1. Area Vice President: The term “Area Vice President” means a vice president of the University with supervisory authority for a particular area. For purposes of this policy: (i) a vice provost will be considered an Area Vice President; and (ii) the Provost will be considered an Area Vice President for faculty members and other employees not supervised by any other Area Vice President.
  2. Business Day: The term “Business Day” means any day other than a Saturday, Sunday, or University holiday. For this purpose, “University holiday” means those holidays scheduled on the University’s master calendar when the University’s administrative offices are closed for business.
  3. Discrimination: The term “Discrimination” means unlawfully excluding a person from participation in, denying a person the benefits of, or otherwise subjecting a person to unlawful discrimination under any University education program or activity (including academic services, employment opportunities, and academic opportunities), in each case on the basis of one of the protected categories in the University’s Nondiscrimination Policy.
  4. Harassment: The term “Harassment” means any unwelcome conduct that relates to one or more of the protected categories in the University’s Nondiscrimination Policy where (i) enduring the offensive conduct becomes a condition of continued employment, or (ii) the conduct is severe or pervasive enough to create a work or academic environment that a reasonable person would consider intimidating, hostile, or abusive. Petty slights, annoyances, and isolated incidents (unless extremely serious) do not constitute Harassment.  Harassment has both a subjective and an objective component, meaning that the Complainant subjectively found the conduct to be offensive or unwelcome, and a reasonable person in the same position as the Complainant would also (objectively) find the conduct to be offensive or unwelcome.
  5. Sexual Harassment:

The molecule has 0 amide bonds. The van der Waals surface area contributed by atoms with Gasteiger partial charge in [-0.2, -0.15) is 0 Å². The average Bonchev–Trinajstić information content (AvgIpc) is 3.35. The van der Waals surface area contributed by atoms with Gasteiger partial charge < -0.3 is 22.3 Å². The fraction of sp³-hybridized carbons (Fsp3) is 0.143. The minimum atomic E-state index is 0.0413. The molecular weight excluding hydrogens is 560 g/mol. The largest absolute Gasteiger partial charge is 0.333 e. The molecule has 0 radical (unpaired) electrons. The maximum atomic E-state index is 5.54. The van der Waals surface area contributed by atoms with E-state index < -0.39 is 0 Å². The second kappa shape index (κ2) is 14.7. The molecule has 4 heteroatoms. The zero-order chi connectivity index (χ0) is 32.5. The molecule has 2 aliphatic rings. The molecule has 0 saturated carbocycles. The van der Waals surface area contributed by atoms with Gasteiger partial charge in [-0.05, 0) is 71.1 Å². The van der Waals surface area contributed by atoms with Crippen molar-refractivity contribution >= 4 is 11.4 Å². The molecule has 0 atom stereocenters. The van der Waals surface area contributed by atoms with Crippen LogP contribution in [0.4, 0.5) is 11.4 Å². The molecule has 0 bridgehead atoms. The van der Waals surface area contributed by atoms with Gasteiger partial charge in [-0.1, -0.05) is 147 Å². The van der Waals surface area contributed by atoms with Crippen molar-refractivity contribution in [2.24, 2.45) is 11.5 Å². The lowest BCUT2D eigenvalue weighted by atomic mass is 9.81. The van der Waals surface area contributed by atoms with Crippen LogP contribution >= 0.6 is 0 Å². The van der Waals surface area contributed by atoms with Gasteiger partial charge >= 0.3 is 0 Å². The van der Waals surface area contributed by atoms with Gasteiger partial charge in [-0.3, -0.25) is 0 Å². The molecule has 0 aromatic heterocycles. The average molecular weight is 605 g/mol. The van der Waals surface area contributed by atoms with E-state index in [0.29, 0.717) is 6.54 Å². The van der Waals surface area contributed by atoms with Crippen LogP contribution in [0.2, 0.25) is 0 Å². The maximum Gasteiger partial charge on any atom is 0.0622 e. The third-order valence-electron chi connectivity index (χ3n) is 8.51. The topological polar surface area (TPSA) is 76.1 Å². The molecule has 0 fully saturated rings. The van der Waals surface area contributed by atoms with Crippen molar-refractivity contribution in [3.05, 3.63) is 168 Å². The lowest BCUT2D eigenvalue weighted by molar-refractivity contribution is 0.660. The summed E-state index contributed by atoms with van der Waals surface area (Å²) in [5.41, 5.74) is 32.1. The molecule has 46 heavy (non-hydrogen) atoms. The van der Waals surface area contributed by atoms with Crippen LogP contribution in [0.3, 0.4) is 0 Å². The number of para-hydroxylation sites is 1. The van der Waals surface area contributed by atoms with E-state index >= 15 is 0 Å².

1. “Sexual Harassment” means:
      1. Unwelcome sexual advances, requests for sexual favors, or other verbal or physical conduct of a sexual nature when (1) submission to the conduct is made either explicitly or implicitly a term or condition of an individual's employment or academic environment, (2) submission to or rejection of the conduct by an individual is used as the basis for employment or academic decisions affecting the individual, or (3) the conduct has the purpose or effect of unreasonably interfering with an individual's work or academic performance or creating an intimidating, hostile or offensive working or academic environment. Whether the conduct creates an intimidating, hostile, or offensive working or academic environment depends in part on the severity, persistence, and pervasiveness of the conduct.
    2. Examples of Sexual Harassment are:
      1. Making acceptance of unwelcome sexual advances, requests for sexual favors, or other verbal or physical conduct of a sexual nature a condition (expressed or implied) of the employee's continued employment or the student's academic matriculation, or
      2. Making submission to or rejection of that conduct the basis for employment decisions affecting the employee, or for academic, employment, or financial decisions affecting the student, or
      3. Stating or implying that a particular employee's advances in employment, or a particular student's grades, academic awards, financial aid, scholarships, or other assistance, evaluations, or recognition received from the University, have resulted from the granting of sexual favors or the establishment or continuance of a sexual relationship, or
      4. Creating an intimidating, hostile, or offensive working, academic, or living environment by that conduct or comments.